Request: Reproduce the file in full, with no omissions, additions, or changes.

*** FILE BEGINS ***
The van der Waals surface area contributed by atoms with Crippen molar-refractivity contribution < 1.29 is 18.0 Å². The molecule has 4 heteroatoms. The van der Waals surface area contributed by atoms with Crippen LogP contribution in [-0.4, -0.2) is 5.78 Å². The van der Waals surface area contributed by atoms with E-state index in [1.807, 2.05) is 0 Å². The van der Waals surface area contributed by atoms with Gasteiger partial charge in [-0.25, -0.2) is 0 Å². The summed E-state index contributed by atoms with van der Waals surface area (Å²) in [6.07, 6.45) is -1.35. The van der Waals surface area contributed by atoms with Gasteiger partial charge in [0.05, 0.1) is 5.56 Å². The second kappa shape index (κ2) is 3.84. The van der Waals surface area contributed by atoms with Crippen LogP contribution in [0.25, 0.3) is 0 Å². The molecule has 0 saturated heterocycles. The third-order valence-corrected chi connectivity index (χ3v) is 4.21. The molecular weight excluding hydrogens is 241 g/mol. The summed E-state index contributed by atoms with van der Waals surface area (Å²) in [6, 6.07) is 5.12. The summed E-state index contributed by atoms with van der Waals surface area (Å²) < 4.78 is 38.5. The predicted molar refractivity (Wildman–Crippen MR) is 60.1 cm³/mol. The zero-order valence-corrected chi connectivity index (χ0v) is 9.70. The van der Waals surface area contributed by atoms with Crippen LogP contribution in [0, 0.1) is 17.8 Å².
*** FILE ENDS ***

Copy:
The van der Waals surface area contributed by atoms with Crippen molar-refractivity contribution < 1.29 is 18.0 Å². The molecule has 4 heteroatoms. The van der Waals surface area contributed by atoms with Crippen LogP contribution in [-0.4, -0.2) is 5.78 Å². The van der Waals surface area contributed by atoms with E-state index in [1.807, 2.05) is 0 Å². The van der Waals surface area contributed by atoms with Gasteiger partial charge in [-0.25, -0.2) is 0 Å². The summed E-state index contributed by atoms with van der Waals surface area (Å²) in [6.07, 6.45) is -1.35. The van der Waals surface area contributed by atoms with Gasteiger partial charge in [0.05, 0.1) is 5.56 Å². The second kappa shape index (κ2) is 3.84. The van der Waals surface area contributed by atoms with Crippen LogP contribution in [0.25, 0.3) is 0 Å². The molecule has 0 saturated heterocycles. The third-order valence-corrected chi connectivity index (χ3v) is 4.21. The molecular weight excluding hydrogens is 241 g/mol. The summed E-state index contributed by atoms with van der Waals surface area (Å²) in [6, 6.07) is 5.12. The summed E-state index contributed by atoms with van der Waals surface area (Å²) < 4.78 is 38.5. The predicted molar refractivity (Wildman–Crippen MR) is 60.1 cm³/mol. The zero-order valence-corrected chi connectivity index (χ0v) is 9.70. The van der Waals surface area contributed by atoms with Crippen LogP contribution in [0, 0.1) is 17.8 Å².